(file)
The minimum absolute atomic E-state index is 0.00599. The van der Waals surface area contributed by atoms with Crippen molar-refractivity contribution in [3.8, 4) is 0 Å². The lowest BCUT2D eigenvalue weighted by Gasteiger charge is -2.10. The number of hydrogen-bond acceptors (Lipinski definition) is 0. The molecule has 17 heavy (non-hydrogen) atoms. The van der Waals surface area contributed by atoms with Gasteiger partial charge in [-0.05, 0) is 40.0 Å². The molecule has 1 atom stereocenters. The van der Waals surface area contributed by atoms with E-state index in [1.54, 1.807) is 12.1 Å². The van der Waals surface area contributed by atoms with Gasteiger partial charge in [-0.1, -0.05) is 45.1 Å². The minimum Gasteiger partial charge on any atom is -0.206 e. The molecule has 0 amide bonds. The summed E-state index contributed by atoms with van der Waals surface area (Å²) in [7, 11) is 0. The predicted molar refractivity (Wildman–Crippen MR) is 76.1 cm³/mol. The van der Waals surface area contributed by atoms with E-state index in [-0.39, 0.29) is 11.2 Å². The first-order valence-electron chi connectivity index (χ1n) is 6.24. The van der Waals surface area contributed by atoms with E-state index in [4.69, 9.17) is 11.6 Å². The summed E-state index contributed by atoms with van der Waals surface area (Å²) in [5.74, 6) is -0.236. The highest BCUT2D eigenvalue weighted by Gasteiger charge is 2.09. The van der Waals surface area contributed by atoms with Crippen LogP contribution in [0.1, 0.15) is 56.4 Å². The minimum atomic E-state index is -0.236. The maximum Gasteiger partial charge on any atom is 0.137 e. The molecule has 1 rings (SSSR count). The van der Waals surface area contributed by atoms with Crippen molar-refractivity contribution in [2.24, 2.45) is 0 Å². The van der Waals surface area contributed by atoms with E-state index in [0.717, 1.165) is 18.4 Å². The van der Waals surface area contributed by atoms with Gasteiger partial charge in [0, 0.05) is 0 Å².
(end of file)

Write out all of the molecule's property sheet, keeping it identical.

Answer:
The minimum absolute atomic E-state index is 0.00599. The van der Waals surface area contributed by atoms with Crippen molar-refractivity contribution in [3.8, 4) is 0 Å². The lowest BCUT2D eigenvalue weighted by Gasteiger charge is -2.10. The number of hydrogen-bond acceptors (Lipinski definition) is 0. The molecule has 17 heavy (non-hydrogen) atoms. The van der Waals surface area contributed by atoms with Gasteiger partial charge in [-0.05, 0) is 40.0 Å². The molecule has 1 atom stereocenters. The van der Waals surface area contributed by atoms with E-state index in [1.54, 1.807) is 12.1 Å². The van der Waals surface area contributed by atoms with Gasteiger partial charge in [-0.1, -0.05) is 45.1 Å². The minimum Gasteiger partial charge on any atom is -0.206 e. The molecule has 0 amide bonds. The summed E-state index contributed by atoms with van der Waals surface area (Å²) in [7, 11) is 0. The predicted molar refractivity (Wildman–Crippen MR) is 76.1 cm³/mol. The van der Waals surface area contributed by atoms with E-state index in [-0.39, 0.29) is 11.2 Å². The first-order valence-electron chi connectivity index (χ1n) is 6.24. The van der Waals surface area contributed by atoms with E-state index in [4.69, 9.17) is 11.6 Å². The summed E-state index contributed by atoms with van der Waals surface area (Å²) in [5.74, 6) is -0.236. The highest BCUT2D eigenvalue weighted by Gasteiger charge is 2.09. The van der Waals surface area contributed by atoms with Crippen LogP contribution in [0.1, 0.15) is 56.4 Å². The minimum atomic E-state index is -0.236. The maximum Gasteiger partial charge on any atom is 0.137 e. The molecule has 1 rings (SSSR count). The van der Waals surface area contributed by atoms with Crippen molar-refractivity contribution in [2.24, 2.45) is 0 Å². The van der Waals surface area contributed by atoms with E-state index in [0.717, 1.165) is 18.4 Å². The van der Waals surface area contributed by atoms with Gasteiger partial charge in [0, 0.05) is 0 Å².